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Can Drug and Alcohol Policy Violations Affect My Workers Compensation Benefits?

Legislative changes that took effect on March 1, 2016 introduced some potential conflicts in Wisconsin’s workers compensation law regarding violations of employers’ drug and alcohol policies, making this area of law increasingly complex.

Temporary Total Disability and Employee “Misconduct”

One new provision states that lost time benefits (Temporary Total Disability benefits) can be denied if the employer has suspended or terminated an injured employee due to “misconduct” or “substantial fault” connected with the employee’s work. Wis. Stat. s. 102.43(9)(e). To define what constitutes “misconduct” or “substantial fault” the law refers to the definitions of those terms in Wisconsin’s unemployment law. There, “misconduct” is defined to include:

(a) A violation by an employee of an employer’s reasonable written policy concerning the use of alcohol beverages, or use of a controlled substance or a controlled substance analog, if the employee:

  1. Had knowledge of the alcohol beverage or controlled substance policy; and
  2. Admitted to the use of alcohol beverages or a controlled substance or controlled substance analog or refused to take a test or tested positive for the use of alcohol beverages or a controlled substance or controlled substance analog in a test used by the employer in accordance with a testing methodology approved by the department.

Wis. Stat. s. 108.04(5)
Reading this section on its own would suggest employers and insurance companies will have greater ability to deny workers compensation benefits based on drug or alcohol violations by injured employees. However, this new “misconduct” provision conflicts with preexisting law that remains in place. That law states an employee who has violated an employer’s drug use policy loses any right to lost time benefits only if the following apply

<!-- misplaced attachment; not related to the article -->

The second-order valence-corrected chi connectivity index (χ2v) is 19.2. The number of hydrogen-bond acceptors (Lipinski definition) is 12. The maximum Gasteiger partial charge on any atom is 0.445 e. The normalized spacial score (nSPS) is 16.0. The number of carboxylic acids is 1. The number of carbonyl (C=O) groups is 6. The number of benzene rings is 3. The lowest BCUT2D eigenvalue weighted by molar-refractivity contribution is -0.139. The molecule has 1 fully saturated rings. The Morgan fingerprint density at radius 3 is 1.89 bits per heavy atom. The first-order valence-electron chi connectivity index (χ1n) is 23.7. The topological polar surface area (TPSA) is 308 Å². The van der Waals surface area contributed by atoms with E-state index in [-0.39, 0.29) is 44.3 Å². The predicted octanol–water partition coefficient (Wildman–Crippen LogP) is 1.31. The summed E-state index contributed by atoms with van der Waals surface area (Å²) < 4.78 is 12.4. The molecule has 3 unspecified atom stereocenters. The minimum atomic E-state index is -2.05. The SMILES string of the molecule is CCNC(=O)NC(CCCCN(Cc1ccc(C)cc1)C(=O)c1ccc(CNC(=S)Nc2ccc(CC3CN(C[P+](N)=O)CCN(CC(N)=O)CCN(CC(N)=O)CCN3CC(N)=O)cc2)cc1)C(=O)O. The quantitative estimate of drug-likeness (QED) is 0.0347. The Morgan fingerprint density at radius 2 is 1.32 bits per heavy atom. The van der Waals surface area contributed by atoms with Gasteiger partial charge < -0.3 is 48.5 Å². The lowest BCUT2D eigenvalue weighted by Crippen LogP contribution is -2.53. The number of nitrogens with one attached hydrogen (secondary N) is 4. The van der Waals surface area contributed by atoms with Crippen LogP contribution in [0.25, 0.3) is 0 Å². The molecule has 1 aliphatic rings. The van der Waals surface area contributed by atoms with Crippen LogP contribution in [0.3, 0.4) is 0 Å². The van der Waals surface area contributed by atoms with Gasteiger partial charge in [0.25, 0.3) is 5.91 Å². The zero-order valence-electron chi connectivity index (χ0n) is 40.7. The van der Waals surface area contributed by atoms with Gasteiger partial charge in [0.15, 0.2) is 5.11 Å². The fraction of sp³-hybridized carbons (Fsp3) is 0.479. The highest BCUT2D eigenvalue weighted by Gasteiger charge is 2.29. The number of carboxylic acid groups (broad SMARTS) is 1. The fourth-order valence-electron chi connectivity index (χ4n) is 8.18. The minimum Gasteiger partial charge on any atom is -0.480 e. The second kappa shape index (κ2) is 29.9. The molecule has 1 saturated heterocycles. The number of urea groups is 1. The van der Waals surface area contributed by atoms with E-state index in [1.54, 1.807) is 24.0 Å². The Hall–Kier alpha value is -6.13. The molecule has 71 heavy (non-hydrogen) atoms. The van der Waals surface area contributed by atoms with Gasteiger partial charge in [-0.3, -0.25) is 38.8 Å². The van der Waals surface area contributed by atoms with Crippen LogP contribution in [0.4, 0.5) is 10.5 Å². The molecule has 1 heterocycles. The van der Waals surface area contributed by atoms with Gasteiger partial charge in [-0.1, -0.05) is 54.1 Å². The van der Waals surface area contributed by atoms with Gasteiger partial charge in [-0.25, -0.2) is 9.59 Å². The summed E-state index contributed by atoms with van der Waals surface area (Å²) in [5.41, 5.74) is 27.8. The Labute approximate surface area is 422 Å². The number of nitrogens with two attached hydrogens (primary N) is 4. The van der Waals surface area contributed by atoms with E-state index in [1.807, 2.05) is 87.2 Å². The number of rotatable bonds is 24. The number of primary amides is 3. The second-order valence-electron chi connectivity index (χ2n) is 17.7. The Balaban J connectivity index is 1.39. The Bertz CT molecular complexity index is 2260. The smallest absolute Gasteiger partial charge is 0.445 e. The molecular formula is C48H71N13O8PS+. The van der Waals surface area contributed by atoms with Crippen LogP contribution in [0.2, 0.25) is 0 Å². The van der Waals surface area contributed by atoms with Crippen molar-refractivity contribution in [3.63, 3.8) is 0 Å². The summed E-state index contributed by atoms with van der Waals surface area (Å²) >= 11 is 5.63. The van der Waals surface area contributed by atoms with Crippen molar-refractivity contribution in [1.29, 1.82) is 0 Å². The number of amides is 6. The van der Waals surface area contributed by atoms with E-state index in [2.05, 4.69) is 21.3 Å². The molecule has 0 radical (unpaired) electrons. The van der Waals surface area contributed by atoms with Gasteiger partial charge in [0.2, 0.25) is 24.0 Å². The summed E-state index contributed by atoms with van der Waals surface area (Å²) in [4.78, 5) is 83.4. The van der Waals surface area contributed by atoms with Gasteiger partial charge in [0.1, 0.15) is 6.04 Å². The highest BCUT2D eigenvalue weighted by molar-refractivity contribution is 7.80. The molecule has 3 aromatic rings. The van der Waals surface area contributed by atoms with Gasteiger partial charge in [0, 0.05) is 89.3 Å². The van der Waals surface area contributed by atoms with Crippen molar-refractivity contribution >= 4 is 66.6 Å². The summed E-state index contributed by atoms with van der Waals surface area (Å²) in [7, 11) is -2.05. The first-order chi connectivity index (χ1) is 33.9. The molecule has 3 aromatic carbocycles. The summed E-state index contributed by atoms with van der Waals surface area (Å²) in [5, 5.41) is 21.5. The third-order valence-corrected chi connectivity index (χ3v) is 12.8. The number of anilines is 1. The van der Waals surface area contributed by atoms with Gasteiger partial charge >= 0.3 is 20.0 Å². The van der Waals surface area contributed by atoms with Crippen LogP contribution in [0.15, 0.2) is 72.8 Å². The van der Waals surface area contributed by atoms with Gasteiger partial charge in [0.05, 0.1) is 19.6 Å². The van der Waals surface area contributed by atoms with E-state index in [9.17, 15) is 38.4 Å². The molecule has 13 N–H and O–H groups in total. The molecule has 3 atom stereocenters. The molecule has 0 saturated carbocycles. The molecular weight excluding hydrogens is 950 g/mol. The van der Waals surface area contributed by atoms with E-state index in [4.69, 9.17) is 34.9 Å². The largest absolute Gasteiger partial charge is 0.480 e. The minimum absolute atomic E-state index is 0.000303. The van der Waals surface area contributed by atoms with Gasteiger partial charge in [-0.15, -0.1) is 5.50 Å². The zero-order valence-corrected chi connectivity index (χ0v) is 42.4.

• the employee’s violation occurred during healing period when the employee could return to restricted work
  • and prior to the date of injury the employer’s policy regarding drug use “was established in writing and regularly enforced by the employer.”

Wis. Stat. s. 102.43(9)(c).
These two additional requirements are not included in the new “misconduct” provision, and for now, it is unclear which section will apply. That question will likely only be answered after future litigation.

Work Injuries Resulting from Drug or Alcohol Policy Violations

Another new provision provides an additional basis for denying benefits. If an employee violates an employer’s policy regarding employee alcohol or drug use, and that violation causes a work injury, the employee loses the right to all worker’s compensation benefits except for medical expenses. Wis. Stat. s. 102.58. Previously, the law provided for a potential 15% reduction in benefits if an injury was the result of intoxication or the use of controlled substances. Obviously, the penalty has become much more severe. It also injects fault into a system that was founded upon a “grand bargain” where employees gave up the right to sue employers for work injuries in exchange for a no-fault system of limited benefits covering medical expense and lost wages. The principles of this “grand bargain” underpinned the treatment of drug and alcohol policy violations under Wisconsin’s previous workers compensation laws.

The changes regarding drug and alcohol violations are only a small part of significant changes to Wisconsin’s workers compensation law that took effect this year (a brief overview of the changes can be found here). Many of the changes are likely to encourage more litigation, especially as employers and insurance companies test the boundaries of potential new ways to avoid liability for work injuries. If your workers compensation claim has been denied, contact the experienced team of workers compensation attorneys at Hawks Quindel for a free consultation to explain your rights and assess your case.

Matthew Robles

Associate at Hawks Quindel, S.C.
Matthew Robles is a workers compensation attorney and criminal defense attorney with the Madison office of Hawks Quindel.